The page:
Typically three to four separate rinses are done. Use of Antibiotics and Fungicides in Vitro We have found that the use of antibiotics and fungicides in vitro is not very effective in eliminating microorganisms and these compounds are often quite phytotoxic.
The recommended dose is 0. Higher doses are required to treat endogenous contamination and for Agrobacterium. Tarek Kapiel fungicides. Many antibiotics adversely affect plant materials. This is useful when routine surface sterilization is insufficient. Sterilizing Glassware and Instruments Metal I nstruments are best sterilized using a glass bead sterilizer.
The instruments simply need to be inserted into the heated glass beads for a period of 10 to 60 sec. The instruments should then be placed on a rack under the hood to cool until needed. Metal instruments, glassware, aluminum foil, etc. Autoclaving is not advisable for metal instruments because they may rust and become blunt under these conditions. After an instrument has been used, it can again be dipped in ethyl alcohol, re-flamed, and then reused. This technique is called flame sterilization.
Safety is a major concern when using ethyl alcohol. Alcohol is flammable and if spilled near a flame will cause an instant flash fire. Tarek Kapiel hoods due to the strong air currents blown towards the worker. Fires commonly start when a flamed instrument is thrown back into the alcohol beaker. I n case of fire do not panic. Limiting the supply of oxygen can easily put out fires. Autoclaving is a method of sterilizing with water vapor under pressure.
Cotton plugs, gauze, labware, plastic caps, glassware, filters, pipettes, water, and nutrient media can all be sterilized by autoclaving. Nearly all microbes are killed by exposure to the super-heated steam of an autoclave for minutes. Sterilizing Nutrient Media Two methods autoclaving and membrane filtration under positive pressure are commonly used to sterilize culture media. Culture media, distilled water, and other stable mixtures can be autoclaved in glass containers that are sealed with cotton plugs, aluminum foil, or plastic closures.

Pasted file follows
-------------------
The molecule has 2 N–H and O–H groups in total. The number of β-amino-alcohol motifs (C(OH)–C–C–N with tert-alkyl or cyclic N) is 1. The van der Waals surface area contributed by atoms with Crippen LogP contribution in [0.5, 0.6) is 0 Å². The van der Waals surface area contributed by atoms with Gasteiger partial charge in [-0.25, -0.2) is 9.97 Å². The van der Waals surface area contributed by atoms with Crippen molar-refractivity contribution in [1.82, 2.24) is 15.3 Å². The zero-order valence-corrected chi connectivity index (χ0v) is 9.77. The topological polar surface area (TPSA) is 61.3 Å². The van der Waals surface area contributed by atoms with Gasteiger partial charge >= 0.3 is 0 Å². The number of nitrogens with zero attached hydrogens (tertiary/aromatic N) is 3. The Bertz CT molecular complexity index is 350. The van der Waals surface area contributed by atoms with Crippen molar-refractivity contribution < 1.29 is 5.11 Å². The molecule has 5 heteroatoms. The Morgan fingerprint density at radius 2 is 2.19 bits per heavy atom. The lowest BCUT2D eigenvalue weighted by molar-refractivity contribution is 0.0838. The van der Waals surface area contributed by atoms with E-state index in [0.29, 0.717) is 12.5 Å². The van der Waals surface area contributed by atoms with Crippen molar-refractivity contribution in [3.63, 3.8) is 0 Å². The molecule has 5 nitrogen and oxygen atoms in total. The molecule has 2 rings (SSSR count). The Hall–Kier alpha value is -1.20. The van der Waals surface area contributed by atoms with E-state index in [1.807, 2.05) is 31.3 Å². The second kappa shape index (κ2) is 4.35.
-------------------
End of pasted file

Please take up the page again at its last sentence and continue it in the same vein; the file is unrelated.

However, solutions that contain heat-labile components must be filter-sterilized. Generally, nutrient or plant tissue culture media are autoclaved at 1. The time required for sterilization depends upon the volume of medium in the vessel.
For small volumes of liquids ml or less , the time required for autoclaving is min, but for larger quantities liter , min is required. The pressure should not exceed 20 psi, as higher pressures may lead to the decomposition of carbohydrates and other thermolabile components of a medium. Tarek Kapiel minimum times required for sterilization of different volumes of medium are listed below.
Since many proteins, vitamins, amino acids, plant extracts, hormones, and carbohydrates are thermolabile and may decompose during autoclaving, filter sterilization may be required. The porosity of the filter membrane should be no larger than 0. Empty glassware that is to hold media must be sterilized in an autoclave before filter sterilization.
Nutrient media that contain thermolabile components can be prepared in several steps. The sterilized solutions are then combined under aseptic conditions to give the complete media. Table 3. Tarek Kapiel Remember: Place or move materials out of the way accordingly. At the end of the day, rinse all tools to remove the rubbing alcohol. Shoes are to be worn at all times.
It is best not to wear open toed shoes or sandals, since they offer no protection from spills. We will be using substances that can ruin your clothes, e.